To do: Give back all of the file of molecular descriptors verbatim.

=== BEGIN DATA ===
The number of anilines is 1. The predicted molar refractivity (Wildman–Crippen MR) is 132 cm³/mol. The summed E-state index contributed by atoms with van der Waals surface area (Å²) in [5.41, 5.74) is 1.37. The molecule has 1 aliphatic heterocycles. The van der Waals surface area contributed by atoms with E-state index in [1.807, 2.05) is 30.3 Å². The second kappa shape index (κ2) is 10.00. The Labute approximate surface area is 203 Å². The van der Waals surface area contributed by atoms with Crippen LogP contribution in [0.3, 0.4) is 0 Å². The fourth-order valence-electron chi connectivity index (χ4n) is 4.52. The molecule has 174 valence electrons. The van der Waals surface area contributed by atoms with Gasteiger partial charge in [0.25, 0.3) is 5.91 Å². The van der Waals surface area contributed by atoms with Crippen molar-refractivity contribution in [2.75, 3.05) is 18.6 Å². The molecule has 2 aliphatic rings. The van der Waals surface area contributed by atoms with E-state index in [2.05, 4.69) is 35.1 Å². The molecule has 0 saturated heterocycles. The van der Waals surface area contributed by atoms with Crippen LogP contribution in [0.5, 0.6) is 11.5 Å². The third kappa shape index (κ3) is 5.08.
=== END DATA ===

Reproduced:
The number of anilines is 1. The predicted molar refractivity (Wildman–Crippen MR) is 132 cm³/mol. The summed E-state index contributed by atoms with van der Waals surface area (Å²) in [5.41, 5.74) is 1.37. The molecule has 1 aliphatic heterocycles. The van der Waals surface area contributed by atoms with E-state index in [1.807, 2.05) is 30.3 Å². The second kappa shape index (κ2) is 10.00. The Labute approximate surface area is 203 Å². The van der Waals surface area contributed by atoms with Crippen LogP contribution in [0.3, 0.4) is 0 Å². The fourth-order valence-electron chi connectivity index (χ4n) is 4.52. The molecule has 174 valence electrons. The van der Waals surface area contributed by atoms with Gasteiger partial charge in [0.25, 0.3) is 5.91 Å². The van der Waals surface area contributed by atoms with Crippen molar-refractivity contribution in [2.75, 3.05) is 18.6 Å². The molecule has 2 aliphatic rings. The van der Waals surface area contributed by atoms with E-state index in [2.05, 4.69) is 35.1 Å². The molecule has 0 saturated heterocycles. The van der Waals surface area contributed by atoms with Crippen LogP contribution in [0.5, 0.6) is 11.5 Å². The third kappa shape index (κ3) is 5.08.